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Monday, January 7, 2013

Buttonology Inc.

Happy 2013, Readers!  My quiet over the past bit has not been due to rest or holiday fever as much as it has been about trying to find the time to write well about the exciting connections and people I've met over the past weeks.  I have lots to share, so stay tuned or follow me for a new string of posts!

The NYC garment district is truly a magical place. The streets are full of hustle-bustle, secrets, mysteries, and quiet experts who are simply engaged in their work, making connections, and reaching for the phone when/if it rings. If you've been here before, you might not know that tucked into so many buildings in the neighborhood, there is a sprawling collection of diverse workshops, tools, notions, and  materials, that you will never find on your own, unless you truly start to research and inquire.

Or, you can just let me do that for you, and continue to introduce you to the gems I find.  And yes, I have found another one.  The business I am about to introduce, while new to me, is not new to the industry.

Every once in a while, it feels like an illuminated garment district path suddenly just stretches out before me, I feel compelled to follow it, and find myself truly just amazed and energized by what I discover.

Last week, I held a firm, little business card in my pocket, that simply read "Buttonology Inc.", with all of the relevant contact details for the business it represented.  Why was I holding on to it? Why did I feel inspired to explore this business? Mind you, I did not procure the card from one of the "Buttonologists" employed there, but randomly picked it up from a quiet shelf while visiting another business in the garment district.

Buttonology Inc.
264 West 40th Street
Suite 404
New York, NY 10018
www.buttonologyinc.com

Tel: (212) 768-3342
Email: info@buttonologyinc.com

On Wednesday, I called the company after visiting the website, and spoke to Teddy Haft, (an overwhelmingly warm and open personality) who, after explaining what makes their business special, welcomed me to come in and visit.

On Friday, I did. After entering the serious, professional building on 40th Street, and stepping into the sterile hallway of the 4th floor, I opened the door to Buttonology Inc., revealing a quiet conference/meeting table and adjoining office space, and shelves and shelves and shelves of neatly organized, beautiful buttons.  Then, in a sudden tidal wave of kindness and enthusiasm, I was greeted by three wonderful men, (Teddy, Richard Levy, Marc Glassberg) with whom I easily fell into a long, delightful, fascinating and passionate conversation about their business, the industry, buttons, and life in general.  These three are obviously close and comfortable working partners, with a quick, theatrical banter between them worthy of their own TV show.  It felt like I had made three new old friends in just a click of an instant.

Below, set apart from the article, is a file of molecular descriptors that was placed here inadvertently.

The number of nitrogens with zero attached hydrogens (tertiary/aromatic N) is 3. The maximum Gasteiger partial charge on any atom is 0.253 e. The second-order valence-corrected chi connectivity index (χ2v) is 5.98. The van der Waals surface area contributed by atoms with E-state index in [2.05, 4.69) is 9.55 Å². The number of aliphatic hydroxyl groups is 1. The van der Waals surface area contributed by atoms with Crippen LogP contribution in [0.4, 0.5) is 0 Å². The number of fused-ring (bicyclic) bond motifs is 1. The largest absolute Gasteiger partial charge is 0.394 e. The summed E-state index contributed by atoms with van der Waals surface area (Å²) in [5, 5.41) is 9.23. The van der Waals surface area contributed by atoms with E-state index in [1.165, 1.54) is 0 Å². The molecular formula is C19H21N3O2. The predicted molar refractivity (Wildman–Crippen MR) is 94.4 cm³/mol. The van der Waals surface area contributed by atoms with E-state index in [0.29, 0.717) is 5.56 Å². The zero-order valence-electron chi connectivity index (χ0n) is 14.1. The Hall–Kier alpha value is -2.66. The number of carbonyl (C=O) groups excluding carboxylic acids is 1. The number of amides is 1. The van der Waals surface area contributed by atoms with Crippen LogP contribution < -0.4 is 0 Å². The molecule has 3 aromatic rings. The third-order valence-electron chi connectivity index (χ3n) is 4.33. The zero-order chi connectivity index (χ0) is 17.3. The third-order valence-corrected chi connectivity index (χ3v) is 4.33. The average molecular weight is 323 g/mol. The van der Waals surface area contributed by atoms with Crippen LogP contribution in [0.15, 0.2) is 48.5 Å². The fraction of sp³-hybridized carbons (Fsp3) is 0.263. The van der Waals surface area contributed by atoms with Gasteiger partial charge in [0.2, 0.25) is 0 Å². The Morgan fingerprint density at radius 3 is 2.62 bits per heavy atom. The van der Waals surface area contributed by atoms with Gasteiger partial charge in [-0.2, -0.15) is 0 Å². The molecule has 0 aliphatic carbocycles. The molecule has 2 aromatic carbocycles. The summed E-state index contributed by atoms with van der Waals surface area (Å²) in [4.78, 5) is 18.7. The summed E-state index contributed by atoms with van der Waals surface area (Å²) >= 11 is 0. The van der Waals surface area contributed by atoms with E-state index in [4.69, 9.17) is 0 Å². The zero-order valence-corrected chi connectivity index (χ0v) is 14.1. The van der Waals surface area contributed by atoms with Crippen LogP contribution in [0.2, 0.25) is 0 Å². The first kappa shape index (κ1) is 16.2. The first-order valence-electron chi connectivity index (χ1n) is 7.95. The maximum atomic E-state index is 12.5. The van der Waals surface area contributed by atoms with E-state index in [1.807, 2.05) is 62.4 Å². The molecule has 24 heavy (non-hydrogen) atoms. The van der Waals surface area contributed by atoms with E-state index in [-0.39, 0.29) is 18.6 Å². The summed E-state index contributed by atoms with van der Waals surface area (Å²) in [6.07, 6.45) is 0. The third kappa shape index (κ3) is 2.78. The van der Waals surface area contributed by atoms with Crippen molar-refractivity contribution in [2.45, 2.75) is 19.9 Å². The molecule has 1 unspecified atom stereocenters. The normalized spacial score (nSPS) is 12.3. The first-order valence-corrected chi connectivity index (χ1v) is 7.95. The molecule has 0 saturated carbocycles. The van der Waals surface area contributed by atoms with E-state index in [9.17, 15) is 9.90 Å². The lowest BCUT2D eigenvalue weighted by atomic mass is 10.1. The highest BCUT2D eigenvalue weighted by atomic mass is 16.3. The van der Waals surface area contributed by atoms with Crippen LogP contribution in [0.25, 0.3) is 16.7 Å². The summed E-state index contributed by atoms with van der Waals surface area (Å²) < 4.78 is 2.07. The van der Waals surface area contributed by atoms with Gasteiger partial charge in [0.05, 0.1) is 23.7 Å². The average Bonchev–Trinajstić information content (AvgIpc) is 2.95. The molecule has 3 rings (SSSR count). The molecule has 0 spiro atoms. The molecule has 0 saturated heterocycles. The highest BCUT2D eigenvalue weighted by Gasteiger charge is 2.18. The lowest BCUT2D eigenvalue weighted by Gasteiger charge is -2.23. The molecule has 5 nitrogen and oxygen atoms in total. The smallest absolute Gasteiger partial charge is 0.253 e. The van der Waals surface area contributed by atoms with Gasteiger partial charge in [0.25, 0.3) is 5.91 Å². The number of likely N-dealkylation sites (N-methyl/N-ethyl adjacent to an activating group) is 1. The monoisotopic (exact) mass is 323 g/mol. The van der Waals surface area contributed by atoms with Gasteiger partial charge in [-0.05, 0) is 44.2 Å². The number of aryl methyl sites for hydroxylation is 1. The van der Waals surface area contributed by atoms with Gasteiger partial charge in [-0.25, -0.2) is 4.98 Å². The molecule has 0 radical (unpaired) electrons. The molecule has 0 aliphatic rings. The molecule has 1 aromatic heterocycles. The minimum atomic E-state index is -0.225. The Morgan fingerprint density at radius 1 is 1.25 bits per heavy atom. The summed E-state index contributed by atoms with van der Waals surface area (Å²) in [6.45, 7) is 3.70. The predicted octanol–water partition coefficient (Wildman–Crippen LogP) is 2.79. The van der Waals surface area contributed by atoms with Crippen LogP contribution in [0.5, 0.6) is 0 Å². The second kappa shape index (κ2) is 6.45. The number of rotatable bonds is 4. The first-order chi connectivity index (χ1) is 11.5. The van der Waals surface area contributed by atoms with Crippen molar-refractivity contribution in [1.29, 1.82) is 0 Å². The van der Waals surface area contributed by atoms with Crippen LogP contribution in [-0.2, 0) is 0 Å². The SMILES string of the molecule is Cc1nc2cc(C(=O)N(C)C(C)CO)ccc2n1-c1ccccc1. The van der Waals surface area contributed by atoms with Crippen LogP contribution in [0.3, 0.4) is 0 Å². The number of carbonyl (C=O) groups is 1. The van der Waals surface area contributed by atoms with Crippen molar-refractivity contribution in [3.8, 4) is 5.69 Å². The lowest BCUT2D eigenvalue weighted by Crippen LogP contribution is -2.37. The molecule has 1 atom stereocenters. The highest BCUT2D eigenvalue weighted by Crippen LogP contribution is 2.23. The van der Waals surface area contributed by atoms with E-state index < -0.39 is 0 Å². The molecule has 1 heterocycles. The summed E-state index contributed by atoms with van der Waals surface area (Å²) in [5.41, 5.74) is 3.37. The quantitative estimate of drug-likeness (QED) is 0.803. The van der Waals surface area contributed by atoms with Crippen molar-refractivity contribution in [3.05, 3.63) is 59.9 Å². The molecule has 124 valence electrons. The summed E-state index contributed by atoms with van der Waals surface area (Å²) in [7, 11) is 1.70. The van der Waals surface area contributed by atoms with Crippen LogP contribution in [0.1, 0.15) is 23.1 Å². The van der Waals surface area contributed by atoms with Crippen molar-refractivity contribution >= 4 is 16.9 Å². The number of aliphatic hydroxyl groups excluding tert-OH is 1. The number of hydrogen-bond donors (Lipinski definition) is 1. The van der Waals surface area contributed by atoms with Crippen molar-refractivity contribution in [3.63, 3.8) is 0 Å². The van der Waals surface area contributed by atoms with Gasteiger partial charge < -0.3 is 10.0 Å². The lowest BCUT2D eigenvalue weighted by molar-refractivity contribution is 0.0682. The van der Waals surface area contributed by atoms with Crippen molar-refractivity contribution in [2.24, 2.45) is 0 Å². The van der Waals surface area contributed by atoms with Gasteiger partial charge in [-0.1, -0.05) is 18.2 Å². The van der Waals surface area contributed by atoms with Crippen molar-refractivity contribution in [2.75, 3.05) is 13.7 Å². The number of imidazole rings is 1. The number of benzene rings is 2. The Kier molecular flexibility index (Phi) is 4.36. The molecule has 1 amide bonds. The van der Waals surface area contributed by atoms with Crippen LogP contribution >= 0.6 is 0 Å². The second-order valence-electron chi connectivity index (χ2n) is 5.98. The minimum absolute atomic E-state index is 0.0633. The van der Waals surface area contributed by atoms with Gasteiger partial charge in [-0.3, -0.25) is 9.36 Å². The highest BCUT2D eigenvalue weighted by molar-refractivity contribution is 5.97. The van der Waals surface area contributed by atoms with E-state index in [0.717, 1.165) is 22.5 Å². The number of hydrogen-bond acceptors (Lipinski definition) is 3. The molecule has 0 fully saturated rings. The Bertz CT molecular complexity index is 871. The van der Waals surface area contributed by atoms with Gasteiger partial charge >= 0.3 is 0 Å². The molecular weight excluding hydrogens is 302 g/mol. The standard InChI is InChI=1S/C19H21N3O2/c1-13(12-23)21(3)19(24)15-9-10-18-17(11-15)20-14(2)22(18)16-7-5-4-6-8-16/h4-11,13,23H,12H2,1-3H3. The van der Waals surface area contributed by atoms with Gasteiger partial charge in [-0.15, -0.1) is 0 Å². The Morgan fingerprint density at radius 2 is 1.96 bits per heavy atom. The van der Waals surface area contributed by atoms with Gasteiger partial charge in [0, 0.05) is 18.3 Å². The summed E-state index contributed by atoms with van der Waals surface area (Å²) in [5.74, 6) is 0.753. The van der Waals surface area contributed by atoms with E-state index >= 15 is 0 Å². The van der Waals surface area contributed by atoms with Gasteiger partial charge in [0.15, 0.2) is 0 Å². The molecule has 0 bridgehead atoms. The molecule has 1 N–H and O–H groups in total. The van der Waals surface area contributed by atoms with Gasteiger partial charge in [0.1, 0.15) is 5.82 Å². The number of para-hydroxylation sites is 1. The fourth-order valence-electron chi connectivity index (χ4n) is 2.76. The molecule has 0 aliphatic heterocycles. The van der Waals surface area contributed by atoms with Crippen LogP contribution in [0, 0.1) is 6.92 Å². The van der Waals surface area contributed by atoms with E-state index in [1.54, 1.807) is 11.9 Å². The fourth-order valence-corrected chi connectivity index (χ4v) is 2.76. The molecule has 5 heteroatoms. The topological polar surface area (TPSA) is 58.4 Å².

As with so many of the conversations I've had with industry veterans in the recent past, so many stories include a story of an uncle, a grandfather, a grandmother finding work or starting a business in the garment district.  Stories of family love and pride abound, and sprinkle everything with a dose of resilience, tenacity, creativity, and deep meaning.

Early in our conversation, Teddy shared an interaction he had with his young grandson, that went something like this...

Teddy (to his grandson): "Why do I love you so much?"
Grandson: "Because you're a part of me."

For those who can "feel" this, I need not offer any additional explanation for why it touched me so, but, for those who don't, think of the level of understanding a child must have to express that he is not just offspring.  He holds actual PIECES of the people who came before him.  That is what the garment district represents for so many people.  And for so many families.  Isn't that what it's all about... in a nutshell?